Law in Popular Culture

Former Colleague's 'Unraveled' Doc Film Focuses on Ex-Attorney Marc Dreier's Spectacular Downfall

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When Marc Dreier’s 250-attorney law firm collapsed at the end of 2008, as news began to come out that the powerful partner had been running a $400 million Ponzi scheme, his downfall was a personal tragedy for Marc H. Simon.

Simon had worked at the firm, on Park Avenue in New York City, for six years, and Dreier, a 1975 graduate of Harvard Law School, had been a mentor to him as the junior lawyer built an entertainment law practice, according to the New York Law Journal.

Like others there, Simon also suffered a “significant financial impact” when guaranteed bonuses weren’t paid, along with the loss of his job. (He is now a partner of Cowan DeBaets Abrahams & Sheppard in New York.)

But Simon, who is also a part-time filmmaker, eventually decided his experience put him in a unique position to develop a documentary about the now-disbarred Dreier, who is serving a 20-year federal prison term.

The movie, Unraveled, is the third the 38-year-old Simon has produced. It has been shown at film festivals, and is scheduled to premiere in New York’s Village East Cinema on April 13. Showings are also expected in Los Angeles and, possibly, the nation’s capital, the article reports. A website for the film has the theater dates.

Simon interviewed Dreier, now 61, for nearly 50 hours in 2009, before he went to prison, to obtain the material that forms the basis of Unraveled. The film allows Dreier to tell his side of the story to the audience, which can then form its own opinion of him.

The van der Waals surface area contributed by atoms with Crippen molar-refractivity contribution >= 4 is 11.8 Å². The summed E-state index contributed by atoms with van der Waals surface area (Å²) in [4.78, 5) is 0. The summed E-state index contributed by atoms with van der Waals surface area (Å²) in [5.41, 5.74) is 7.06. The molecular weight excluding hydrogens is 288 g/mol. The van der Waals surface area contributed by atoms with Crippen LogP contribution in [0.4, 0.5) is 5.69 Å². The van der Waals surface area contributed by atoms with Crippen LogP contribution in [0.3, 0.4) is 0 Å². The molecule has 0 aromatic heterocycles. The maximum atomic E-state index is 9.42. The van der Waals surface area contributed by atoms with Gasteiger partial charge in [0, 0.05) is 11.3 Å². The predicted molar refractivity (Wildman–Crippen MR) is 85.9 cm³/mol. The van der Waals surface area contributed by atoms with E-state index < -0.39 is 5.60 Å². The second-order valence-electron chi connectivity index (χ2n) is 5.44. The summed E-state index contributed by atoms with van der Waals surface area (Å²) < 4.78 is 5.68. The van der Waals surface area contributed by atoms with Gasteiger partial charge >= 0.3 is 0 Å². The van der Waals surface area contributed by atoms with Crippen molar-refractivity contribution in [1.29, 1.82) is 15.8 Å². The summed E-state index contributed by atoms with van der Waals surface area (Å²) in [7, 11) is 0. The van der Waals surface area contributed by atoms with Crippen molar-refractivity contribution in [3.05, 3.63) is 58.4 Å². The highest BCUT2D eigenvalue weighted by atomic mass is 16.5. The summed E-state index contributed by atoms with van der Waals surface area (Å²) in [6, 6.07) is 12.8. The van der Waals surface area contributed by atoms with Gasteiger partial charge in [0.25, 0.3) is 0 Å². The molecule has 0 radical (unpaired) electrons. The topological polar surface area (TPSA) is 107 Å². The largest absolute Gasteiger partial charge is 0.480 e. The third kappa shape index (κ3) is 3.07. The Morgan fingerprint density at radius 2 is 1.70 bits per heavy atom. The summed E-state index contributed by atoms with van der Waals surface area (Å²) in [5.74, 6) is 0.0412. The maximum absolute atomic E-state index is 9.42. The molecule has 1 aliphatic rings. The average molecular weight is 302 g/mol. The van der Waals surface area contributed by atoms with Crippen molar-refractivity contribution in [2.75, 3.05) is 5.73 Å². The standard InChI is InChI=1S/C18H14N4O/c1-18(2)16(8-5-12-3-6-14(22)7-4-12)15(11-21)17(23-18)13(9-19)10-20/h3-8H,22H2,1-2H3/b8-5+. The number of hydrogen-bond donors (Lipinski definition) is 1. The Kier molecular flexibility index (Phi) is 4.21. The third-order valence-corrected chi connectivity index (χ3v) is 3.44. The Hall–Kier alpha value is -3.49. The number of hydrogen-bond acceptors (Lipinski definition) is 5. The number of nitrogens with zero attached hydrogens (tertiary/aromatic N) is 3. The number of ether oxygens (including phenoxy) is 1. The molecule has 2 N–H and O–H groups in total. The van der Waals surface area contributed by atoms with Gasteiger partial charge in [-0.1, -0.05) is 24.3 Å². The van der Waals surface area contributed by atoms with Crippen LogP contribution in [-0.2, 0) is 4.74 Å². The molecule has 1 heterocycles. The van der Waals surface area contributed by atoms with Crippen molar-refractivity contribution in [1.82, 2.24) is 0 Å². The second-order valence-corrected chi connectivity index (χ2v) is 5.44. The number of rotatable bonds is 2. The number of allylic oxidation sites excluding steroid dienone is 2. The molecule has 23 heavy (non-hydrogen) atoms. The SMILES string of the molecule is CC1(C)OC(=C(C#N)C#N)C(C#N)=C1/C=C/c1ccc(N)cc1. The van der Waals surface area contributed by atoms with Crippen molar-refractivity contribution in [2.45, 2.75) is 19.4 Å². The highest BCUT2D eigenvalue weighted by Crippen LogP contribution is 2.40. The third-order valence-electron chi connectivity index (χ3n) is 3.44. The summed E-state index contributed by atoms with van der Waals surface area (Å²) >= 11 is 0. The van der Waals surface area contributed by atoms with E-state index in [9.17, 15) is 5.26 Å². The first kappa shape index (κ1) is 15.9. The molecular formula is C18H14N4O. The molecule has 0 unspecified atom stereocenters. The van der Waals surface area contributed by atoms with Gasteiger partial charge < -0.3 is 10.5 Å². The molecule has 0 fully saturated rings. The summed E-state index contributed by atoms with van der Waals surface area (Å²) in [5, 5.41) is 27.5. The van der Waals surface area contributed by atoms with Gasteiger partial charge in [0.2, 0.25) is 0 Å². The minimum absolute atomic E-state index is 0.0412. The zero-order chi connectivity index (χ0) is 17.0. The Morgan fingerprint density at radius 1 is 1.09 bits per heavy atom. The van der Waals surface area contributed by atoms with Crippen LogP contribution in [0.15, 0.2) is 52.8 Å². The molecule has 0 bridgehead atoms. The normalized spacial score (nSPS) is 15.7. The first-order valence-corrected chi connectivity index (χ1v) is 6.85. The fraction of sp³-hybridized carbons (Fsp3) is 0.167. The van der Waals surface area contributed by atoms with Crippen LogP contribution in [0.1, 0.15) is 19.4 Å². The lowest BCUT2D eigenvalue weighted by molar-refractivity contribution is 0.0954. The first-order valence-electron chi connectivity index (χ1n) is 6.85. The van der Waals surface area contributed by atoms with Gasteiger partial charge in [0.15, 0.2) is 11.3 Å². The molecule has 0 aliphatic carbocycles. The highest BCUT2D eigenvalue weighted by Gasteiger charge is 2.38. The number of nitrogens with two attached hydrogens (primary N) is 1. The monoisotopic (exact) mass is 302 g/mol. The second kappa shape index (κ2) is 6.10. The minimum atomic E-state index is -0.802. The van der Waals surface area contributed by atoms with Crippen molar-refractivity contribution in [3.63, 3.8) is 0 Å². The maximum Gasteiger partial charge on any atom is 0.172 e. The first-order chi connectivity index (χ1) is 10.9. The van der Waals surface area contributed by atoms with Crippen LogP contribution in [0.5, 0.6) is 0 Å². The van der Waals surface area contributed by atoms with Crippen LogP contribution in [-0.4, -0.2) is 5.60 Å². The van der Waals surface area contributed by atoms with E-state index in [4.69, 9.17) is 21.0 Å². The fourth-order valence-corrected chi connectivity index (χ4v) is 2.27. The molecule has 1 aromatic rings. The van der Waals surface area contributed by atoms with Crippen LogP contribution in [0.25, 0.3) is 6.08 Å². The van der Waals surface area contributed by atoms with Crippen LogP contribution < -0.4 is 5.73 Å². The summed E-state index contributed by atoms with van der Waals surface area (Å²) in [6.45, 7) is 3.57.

Dreier offers various explanations and excuses for selling bogus paper to sophisticated investors to raise cash to fuel his law firm operations and lavish lifestyle.

The movie says that his crimes began in 2003, at a time when he was dissatisfied with both his marriage and his career, and he explains that he initially intended only to use a client’s credit to borrow money he couldn’t get on his own, the New York Law Journal recounts. Then, as his expenses grew, a “domino effect” required him to spend more and more time faking paperwork and handling inquiries as he sought to cover up his wrongdoing and keep the financial situation from imploding.

The only time Dreier shows emotion, tearing up, is when he talks briefly of his mother’s disappointment in him.

Creditors of the law firm have sought some $500 million in its bankruptcy case, but most reportedly have gotten nothing and are not likely to see anything more down the road. Lawyers representing them question whether the film did anything other than stoke Dreier’s ego.

The film intercuts interview footage with other material and news clips, ending with Dreier’s sentencing.

“As much as Dreier wants to put his spin and or rationalization on his actions, when an individual such as Dreier crosses the line, he is held accountable and ultimately silenced by the judicial system. The arc of the film is a countdown to the sentencing order,” Simon told the legal publication by e-mail. “That’s the proper ending.”

Related coverage: “Dreier’s High-Adrenaline Life on the Edge” “Attorney Marc Dreier Says Midlife Crisis, Sense of Failure Drove Massive Fraud”

New York Times: “Lawyer Seen as Bold Enough to Cheat the Best”

Updated at 6:36 p.m. to link to New York Times article.

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